With farming,there is always a little bit of “Groundhog Day”.   Every year we follow a plan that is partially dictated by the crops and the  seasons, and partially by our own design — but on paper it changes very little from year to year.  We may make small tweaks in the program, but it is essentially a pre-populated task list.

Of course, a farm is not a computer program.  There are dozens of factors beyond our control that make the pre-programmed annual, monthly, weekly and daily tasks a constant challenge:   the weather, bugs, plant diseases, weeds, the economy, climate change,  the government and our own staff (or lack thereof) regularly require us to adapt, alter or even abandon parts of the plan.  No two years end up the same.

We really didn’t need the additional challenge of Covid-19.  Did anyone? No matter.  We were able to pivot in 2020 to adapt to the crisis that it created, and made the best of it. 2021 was actually more difficult as it required us and every business to make a choose one of two paths to follow:   would things go “back to normal” during the year, or would the pandemic remain in control  of…everything.  We went with a more optimistic view, as did many other farmers, which did not work out so well.  Markets for fresh produce did not recover, and with federal buying programs no longer in place, many farmers are starting 2022 in poor shape financially.

Here we are in year  three of what will almost certainly be know as The Covid Decade, and uncertainty is now the only rational outlook.  Omicron may not be as dangerous a virus to the human body as previous incarnations of Covid, but it is still creating plenty of havoc in our lives by getting people just sick enough so that they can’t go to work.  Before Omicron, our economy was already suffering from a shortage of people needed to do all the jobs that need doing and inflation was  already rising.  Now, the worsening shortage of workers across the economy it is almost guaranteed to worsen inflation even  further as demand for goods and services continues to exceed the supply.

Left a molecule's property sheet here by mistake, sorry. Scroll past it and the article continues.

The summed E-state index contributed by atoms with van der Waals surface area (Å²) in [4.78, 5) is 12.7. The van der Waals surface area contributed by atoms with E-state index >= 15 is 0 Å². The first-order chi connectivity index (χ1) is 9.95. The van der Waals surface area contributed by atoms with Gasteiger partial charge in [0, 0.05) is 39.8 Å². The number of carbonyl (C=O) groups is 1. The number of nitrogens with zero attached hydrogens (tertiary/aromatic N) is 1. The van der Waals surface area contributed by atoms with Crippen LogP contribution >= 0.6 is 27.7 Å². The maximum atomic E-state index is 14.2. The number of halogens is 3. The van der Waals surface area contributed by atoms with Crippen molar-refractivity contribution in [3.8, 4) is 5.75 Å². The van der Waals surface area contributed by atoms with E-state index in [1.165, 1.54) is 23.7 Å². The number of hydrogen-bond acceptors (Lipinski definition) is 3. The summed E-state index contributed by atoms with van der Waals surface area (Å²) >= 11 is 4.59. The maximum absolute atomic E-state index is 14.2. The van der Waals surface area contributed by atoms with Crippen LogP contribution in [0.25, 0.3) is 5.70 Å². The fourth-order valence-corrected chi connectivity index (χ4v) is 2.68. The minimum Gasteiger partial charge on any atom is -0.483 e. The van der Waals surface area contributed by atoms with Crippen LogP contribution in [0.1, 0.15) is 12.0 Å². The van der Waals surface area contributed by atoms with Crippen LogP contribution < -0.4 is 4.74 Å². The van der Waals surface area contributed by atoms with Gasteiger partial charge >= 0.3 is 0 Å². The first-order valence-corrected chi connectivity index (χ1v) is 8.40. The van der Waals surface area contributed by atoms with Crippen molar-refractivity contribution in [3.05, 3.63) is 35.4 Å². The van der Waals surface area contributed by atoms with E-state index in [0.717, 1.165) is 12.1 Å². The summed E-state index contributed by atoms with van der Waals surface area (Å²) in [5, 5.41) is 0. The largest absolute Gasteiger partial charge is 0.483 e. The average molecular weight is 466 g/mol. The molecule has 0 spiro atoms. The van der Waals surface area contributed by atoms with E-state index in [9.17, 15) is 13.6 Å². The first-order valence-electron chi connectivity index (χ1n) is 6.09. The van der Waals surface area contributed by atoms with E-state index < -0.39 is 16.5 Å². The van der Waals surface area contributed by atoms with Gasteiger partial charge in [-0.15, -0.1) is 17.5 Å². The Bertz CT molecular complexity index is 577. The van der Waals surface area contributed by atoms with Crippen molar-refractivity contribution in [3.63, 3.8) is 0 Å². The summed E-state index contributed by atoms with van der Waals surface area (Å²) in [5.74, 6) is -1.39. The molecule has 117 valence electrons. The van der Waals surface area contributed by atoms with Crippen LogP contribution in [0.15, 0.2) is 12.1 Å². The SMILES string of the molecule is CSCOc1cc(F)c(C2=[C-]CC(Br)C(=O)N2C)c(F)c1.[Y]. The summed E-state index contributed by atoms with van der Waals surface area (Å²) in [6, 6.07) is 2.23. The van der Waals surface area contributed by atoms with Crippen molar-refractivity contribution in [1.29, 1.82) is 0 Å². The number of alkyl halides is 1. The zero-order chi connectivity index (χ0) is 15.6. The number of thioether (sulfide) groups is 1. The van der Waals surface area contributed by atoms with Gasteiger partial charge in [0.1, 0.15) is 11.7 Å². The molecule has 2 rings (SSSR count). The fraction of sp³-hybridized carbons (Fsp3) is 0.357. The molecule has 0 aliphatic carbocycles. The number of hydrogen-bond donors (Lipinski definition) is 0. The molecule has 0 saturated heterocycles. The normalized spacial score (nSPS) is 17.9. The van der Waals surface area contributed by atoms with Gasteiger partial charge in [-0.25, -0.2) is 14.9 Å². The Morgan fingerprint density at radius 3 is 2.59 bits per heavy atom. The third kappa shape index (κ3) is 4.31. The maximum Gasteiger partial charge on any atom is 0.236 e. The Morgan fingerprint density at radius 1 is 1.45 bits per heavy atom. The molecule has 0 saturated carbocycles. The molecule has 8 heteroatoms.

The only rational outlook right now is caution.  Here at Terra Firma we are going to assume that Covid and its aftershocks will continue to impact our farm and the entire economy through the spring and into summer.  People will continue to spend more time at home then they did pre-Covid — working, caring for their kids, and preparing meals.  That means that we expect continued interest in our CSA boxes, which remained strong through 2021.  While our  subscribers are always our #1 priority, it is safe to say this year the focus will be singular.

Thanks for your continued  support,